This announcement was preceded by a meeting the President held with the Speaker and the Leader of Opposition. Following the announcement of Committee MPs by the President, the opposition, through its leader, made it clear that it will not participate in the Committee unless certain conditions that would ensure effective oversight are met. The opposition acted on the non-participation threat through resignation of its three MPs from the Committee.
The Act at Section 38 provides for the establishment of the Committee to examine the expenditure, administration and policy of the Directorate. The law provides that the Parliamentary Committee shall have the same powers and privileges set out under the National Assembly (Powers and Privileges) Act.
On composition, the Committee shall consist of nine members who shall not be members of Cabinet and its quorum shall be five members. The MPs in the Committee elect a chairperson from among their number at their first meeting.
The Members of the Committee are appointed by the President after consultation with the Speaker of the National Assembly and Leader of the Opposition in the National Assembly. It is the provision of the law that the Committee, relative to its size, reflect the numerical strengths of the political parties represented in the National Assembly.
The Act provides that that a member of the Committee holds office for the duration of the Parliament in which he or she is appointed. The Committee is mandated to make an annual report on the discharge of their functions to the President and may at any time report to him or her on any matter relating to the discharge of those functions.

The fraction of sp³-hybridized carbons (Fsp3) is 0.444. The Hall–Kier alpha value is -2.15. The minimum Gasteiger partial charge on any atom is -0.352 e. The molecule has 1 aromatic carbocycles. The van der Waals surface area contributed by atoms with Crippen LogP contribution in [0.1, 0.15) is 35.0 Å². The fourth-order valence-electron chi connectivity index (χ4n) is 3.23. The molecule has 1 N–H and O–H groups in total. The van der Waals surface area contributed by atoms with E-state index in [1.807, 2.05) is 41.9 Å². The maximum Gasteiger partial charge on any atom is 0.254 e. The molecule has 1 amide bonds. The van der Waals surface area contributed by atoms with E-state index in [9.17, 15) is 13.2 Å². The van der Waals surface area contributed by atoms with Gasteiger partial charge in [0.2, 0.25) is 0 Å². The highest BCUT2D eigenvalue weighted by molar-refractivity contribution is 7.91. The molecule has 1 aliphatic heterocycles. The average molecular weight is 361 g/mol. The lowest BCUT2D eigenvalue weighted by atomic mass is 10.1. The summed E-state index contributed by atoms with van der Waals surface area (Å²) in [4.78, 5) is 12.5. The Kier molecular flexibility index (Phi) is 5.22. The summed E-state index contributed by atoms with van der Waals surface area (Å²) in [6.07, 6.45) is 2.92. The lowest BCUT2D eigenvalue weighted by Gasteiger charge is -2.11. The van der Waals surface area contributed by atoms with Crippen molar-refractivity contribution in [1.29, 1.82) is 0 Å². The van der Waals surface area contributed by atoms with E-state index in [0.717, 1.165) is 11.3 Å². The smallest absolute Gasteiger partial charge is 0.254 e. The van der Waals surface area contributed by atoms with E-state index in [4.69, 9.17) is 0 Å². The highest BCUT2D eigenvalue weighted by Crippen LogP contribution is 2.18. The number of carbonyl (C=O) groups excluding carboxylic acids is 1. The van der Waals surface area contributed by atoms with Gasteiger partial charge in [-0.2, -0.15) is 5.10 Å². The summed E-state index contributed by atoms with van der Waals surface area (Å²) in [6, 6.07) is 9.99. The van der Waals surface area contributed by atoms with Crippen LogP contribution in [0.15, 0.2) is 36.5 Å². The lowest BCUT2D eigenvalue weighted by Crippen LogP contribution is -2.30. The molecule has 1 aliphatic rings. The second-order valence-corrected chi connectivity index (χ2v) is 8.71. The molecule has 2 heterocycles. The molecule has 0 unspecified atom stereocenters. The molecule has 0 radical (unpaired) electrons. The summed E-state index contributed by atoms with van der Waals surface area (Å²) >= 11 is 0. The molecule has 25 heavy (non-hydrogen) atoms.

The Minister responsible for intelligence and security is obliged to lay before the National Assembly a copy of each annual report made by the Committee together with a statement as to whether any matter has been excluded from that copy in pursuance of the provision of the Act.
If it appears to the Minister, after consultation with the Parliamentary Committee, that the publication of any matter in a report would be prejudicial to the continued discharge of the functions of the Directorate, the Minister may exclude that matter from the copy of the report as laid before the National Assembly.
So, what are the specific demands of the Opposition and why are they not participating in the Committee? What should happen as a way forward? The Opposition demanded that there be a forensic audit of the Directorate. The DIS has never been audited since it was set up in 2008, more than a decade ago.